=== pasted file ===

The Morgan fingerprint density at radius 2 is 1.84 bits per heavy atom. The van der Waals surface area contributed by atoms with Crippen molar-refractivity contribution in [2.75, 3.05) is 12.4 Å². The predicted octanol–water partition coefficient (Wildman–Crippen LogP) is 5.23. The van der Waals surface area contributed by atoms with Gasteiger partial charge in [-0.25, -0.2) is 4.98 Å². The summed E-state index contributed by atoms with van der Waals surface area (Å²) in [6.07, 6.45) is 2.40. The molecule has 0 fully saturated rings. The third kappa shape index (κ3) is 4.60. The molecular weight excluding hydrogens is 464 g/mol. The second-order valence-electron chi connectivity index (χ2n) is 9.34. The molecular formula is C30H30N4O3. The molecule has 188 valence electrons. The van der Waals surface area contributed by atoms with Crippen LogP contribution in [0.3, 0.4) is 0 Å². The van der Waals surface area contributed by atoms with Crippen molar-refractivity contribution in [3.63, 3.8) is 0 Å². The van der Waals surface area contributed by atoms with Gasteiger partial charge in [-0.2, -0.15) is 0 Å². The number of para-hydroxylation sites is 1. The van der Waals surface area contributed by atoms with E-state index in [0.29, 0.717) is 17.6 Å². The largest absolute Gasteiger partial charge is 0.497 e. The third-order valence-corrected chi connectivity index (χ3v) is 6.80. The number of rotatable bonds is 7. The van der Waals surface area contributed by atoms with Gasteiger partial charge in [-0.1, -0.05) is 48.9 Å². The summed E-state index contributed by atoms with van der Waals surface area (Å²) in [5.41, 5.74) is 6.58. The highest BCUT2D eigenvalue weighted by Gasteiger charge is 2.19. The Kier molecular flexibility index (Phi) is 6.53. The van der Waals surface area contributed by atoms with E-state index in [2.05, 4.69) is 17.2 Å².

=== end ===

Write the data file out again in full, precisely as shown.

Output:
The Morgan fingerprint density at radius 2 is 1.84 bits per heavy atom. The van der Waals surface area contributed by atoms with Crippen molar-refractivity contribution in [2.75, 3.05) is 12.4 Å². The predicted octanol–water partition coefficient (Wildman–Crippen LogP) is 5.23. The van der Waals surface area contributed by atoms with Gasteiger partial charge in [-0.25, -0.2) is 4.98 Å². The summed E-state index contributed by atoms with van der Waals surface area (Å²) in [6.07, 6.45) is 2.40. The molecule has 0 fully saturated rings. The third kappa shape index (κ3) is 4.60. The molecular weight excluding hydrogens is 464 g/mol. The second-order valence-electron chi connectivity index (χ2n) is 9.34. The molecular formula is C30H30N4O3. The molecule has 188 valence electrons. The van der Waals surface area contributed by atoms with Crippen LogP contribution in [0.3, 0.4) is 0 Å². The van der Waals surface area contributed by atoms with Crippen molar-refractivity contribution in [3.63, 3.8) is 0 Å². The van der Waals surface area contributed by atoms with Gasteiger partial charge in [-0.2, -0.15) is 0 Å². The number of para-hydroxylation sites is 1. The van der Waals surface area contributed by atoms with E-state index in [0.29, 0.717) is 17.6 Å². The largest absolute Gasteiger partial charge is 0.497 e. The third-order valence-corrected chi connectivity index (χ3v) is 6.80. The number of rotatable bonds is 7. The van der Waals surface area contributed by atoms with Gasteiger partial charge in [-0.1, -0.05) is 48.9 Å². The summed E-state index contributed by atoms with van der Waals surface area (Å²) in [5.41, 5.74) is 6.58. The highest BCUT2D eigenvalue weighted by Gasteiger charge is 2.19. The Kier molecular flexibility index (Phi) is 6.53. The van der Waals surface area contributed by atoms with E-state index in [2.05, 4.69) is 17.2 Å².